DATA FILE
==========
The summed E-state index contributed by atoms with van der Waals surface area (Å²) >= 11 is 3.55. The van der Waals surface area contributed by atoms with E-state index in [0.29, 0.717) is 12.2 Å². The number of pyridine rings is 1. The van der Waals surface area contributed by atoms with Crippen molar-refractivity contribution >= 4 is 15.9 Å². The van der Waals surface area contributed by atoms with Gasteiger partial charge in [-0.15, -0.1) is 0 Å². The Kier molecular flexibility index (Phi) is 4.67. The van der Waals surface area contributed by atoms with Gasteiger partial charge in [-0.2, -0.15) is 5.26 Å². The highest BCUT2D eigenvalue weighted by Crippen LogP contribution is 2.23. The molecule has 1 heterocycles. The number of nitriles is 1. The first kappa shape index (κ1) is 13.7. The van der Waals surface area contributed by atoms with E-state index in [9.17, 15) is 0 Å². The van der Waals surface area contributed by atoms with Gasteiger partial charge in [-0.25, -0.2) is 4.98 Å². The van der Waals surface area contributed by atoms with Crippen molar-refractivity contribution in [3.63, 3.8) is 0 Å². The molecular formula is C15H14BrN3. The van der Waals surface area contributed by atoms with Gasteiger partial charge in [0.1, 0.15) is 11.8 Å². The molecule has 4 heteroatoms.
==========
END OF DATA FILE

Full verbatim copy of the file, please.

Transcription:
The summed E-state index contributed by atoms with van der Waals surface area (Å²) >= 11 is 3.55. The van der Waals surface area contributed by atoms with E-state index in [0.29, 0.717) is 12.2 Å². The number of pyridine rings is 1. The van der Waals surface area contributed by atoms with Crippen molar-refractivity contribution >= 4 is 15.9 Å². The van der Waals surface area contributed by atoms with Gasteiger partial charge in [-0.15, -0.1) is 0 Å². The Kier molecular flexibility index (Phi) is 4.67. The van der Waals surface area contributed by atoms with Gasteiger partial charge in [-0.2, -0.15) is 5.26 Å². The highest BCUT2D eigenvalue weighted by Crippen LogP contribution is 2.23. The molecule has 1 heterocycles. The number of nitriles is 1. The first kappa shape index (κ1) is 13.7. The van der Waals surface area contributed by atoms with E-state index in [9.17, 15) is 0 Å². The van der Waals surface area contributed by atoms with Gasteiger partial charge in [-0.25, -0.2) is 4.98 Å². The van der Waals surface area contributed by atoms with Crippen molar-refractivity contribution in [3.63, 3.8) is 0 Å². The molecular formula is C15H14BrN3. The van der Waals surface area contributed by atoms with Gasteiger partial charge in [0.1, 0.15) is 11.8 Å². The molecule has 4 heteroatoms.